Are Men Allies or Adversaries to Women’s Career Advancement?
Edited by Ronald J. Burke and Debra A. Major
Chapter 13: Barriers to women in science: examining the interplay between individual and gendered institutional research cultures on women scientists' desired futures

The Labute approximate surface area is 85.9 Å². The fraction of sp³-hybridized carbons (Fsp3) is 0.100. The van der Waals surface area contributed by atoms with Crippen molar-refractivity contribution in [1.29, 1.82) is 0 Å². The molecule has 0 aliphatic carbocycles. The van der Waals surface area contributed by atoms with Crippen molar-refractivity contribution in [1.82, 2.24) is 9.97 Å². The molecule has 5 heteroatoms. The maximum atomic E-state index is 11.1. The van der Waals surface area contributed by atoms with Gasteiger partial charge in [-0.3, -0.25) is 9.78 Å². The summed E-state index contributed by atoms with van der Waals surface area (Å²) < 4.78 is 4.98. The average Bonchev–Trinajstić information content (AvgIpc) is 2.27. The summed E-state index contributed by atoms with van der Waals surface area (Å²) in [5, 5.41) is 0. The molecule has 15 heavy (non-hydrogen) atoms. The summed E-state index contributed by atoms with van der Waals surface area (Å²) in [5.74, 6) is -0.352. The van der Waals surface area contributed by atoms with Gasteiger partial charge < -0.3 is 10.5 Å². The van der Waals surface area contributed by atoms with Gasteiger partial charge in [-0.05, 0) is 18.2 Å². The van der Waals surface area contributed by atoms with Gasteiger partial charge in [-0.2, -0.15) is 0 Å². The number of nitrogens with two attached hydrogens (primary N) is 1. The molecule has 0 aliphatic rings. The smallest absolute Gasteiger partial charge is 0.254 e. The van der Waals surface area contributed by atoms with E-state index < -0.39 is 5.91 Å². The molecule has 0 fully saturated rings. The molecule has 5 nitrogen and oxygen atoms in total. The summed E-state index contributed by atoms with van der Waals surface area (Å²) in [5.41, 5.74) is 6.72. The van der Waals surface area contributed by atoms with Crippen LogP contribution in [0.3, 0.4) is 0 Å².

Much is known about women working in organizations. Research continues to focus on factors hindering and helping women throughout their career trajectories, revealing an ongoing and pervasive dissatisfaction about equity and opportunity along with the importance of professional development and institutional change. Prior investigations indicate women working in environments that are male-centric (men have the power, privilege, and are in the majority) are subject to disparate treatment and gender-specific barriers negatively impacting their ability to reach professional goals. In the last decade minimal progress has been made in recruiting and retaining women in the sciences. Those ësuccessfulí in these fields, persevering and not dropping out, often experience frustrations and dilemmas negatively affecting the quality of their careers. They make enormous personal sacrifices, often working harder than their male counterparts in order to prove themselves in difficult circumstances (MacLachlan, 2006; Rosser, 2006). What remains to be understood is how the interplay of individual and institutional dynamics impact womenís career choices, job satisfaction, fulfillment, and retention in areas where they continue to leave in record numbers or continue to be under-represented such as in the field of academic science. What problems do the women who persevere experience? What barriers continue to thwart their progress of full participation in science? Prior research in the sciences reveals a high attrition rate for women following the post-doctoral experience that is not sufficiently explained.
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